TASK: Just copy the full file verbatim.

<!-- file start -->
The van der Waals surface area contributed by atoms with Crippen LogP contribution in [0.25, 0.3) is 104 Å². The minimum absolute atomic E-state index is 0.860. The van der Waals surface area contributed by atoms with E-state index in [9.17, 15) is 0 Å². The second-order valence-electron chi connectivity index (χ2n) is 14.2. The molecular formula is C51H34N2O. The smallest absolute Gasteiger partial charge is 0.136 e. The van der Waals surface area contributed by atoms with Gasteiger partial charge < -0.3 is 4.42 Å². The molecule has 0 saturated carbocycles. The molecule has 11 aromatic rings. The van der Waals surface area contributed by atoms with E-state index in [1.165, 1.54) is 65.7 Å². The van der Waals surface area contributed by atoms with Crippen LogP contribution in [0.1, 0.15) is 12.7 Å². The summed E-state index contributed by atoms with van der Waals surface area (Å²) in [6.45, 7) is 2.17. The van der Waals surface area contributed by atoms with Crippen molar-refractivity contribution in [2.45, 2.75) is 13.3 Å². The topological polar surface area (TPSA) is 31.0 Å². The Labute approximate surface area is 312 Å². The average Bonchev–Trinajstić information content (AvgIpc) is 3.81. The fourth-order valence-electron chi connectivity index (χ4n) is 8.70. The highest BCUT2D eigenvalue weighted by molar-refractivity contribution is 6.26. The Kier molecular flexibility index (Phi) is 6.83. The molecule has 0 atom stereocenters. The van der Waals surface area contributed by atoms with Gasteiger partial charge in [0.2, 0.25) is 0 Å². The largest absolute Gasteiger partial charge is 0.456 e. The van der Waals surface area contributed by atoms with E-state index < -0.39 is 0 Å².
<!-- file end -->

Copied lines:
The van der Waals surface area contributed by atoms with Crippen LogP contribution in [0.25, 0.3) is 104 Å². The minimum absolute atomic E-state index is 0.860. The van der Waals surface area contributed by atoms with E-state index in [9.17, 15) is 0 Å². The second-order valence-electron chi connectivity index (χ2n) is 14.2. The molecular formula is C51H34N2O. The smallest absolute Gasteiger partial charge is 0.136 e. The van der Waals surface area contributed by atoms with Gasteiger partial charge < -0.3 is 4.42 Å². The molecule has 0 saturated carbocycles. The molecule has 11 aromatic rings. The van der Waals surface area contributed by atoms with E-state index in [1.165, 1.54) is 65.7 Å². The van der Waals surface area contributed by atoms with Crippen LogP contribution in [0.1, 0.15) is 12.7 Å². The summed E-state index contributed by atoms with van der Waals surface area (Å²) in [6.45, 7) is 2.17. The van der Waals surface area contributed by atoms with Crippen molar-refractivity contribution in [2.45, 2.75) is 13.3 Å². The topological polar surface area (TPSA) is 31.0 Å². The Labute approximate surface area is 312 Å². The average Bonchev–Trinajstić information content (AvgIpc) is 3.81. The fourth-order valence-electron chi connectivity index (χ4n) is 8.70. The highest BCUT2D eigenvalue weighted by molar-refractivity contribution is 6.26. The Kier molecular flexibility index (Phi) is 6.83. The molecule has 0 atom stereocenters. The van der Waals surface area contributed by atoms with Gasteiger partial charge in [0.2, 0.25) is 0 Å². The largest absolute Gasteiger partial charge is 0.456 e. The van der Waals surface area contributed by atoms with E-state index < -0.39 is 0 Å².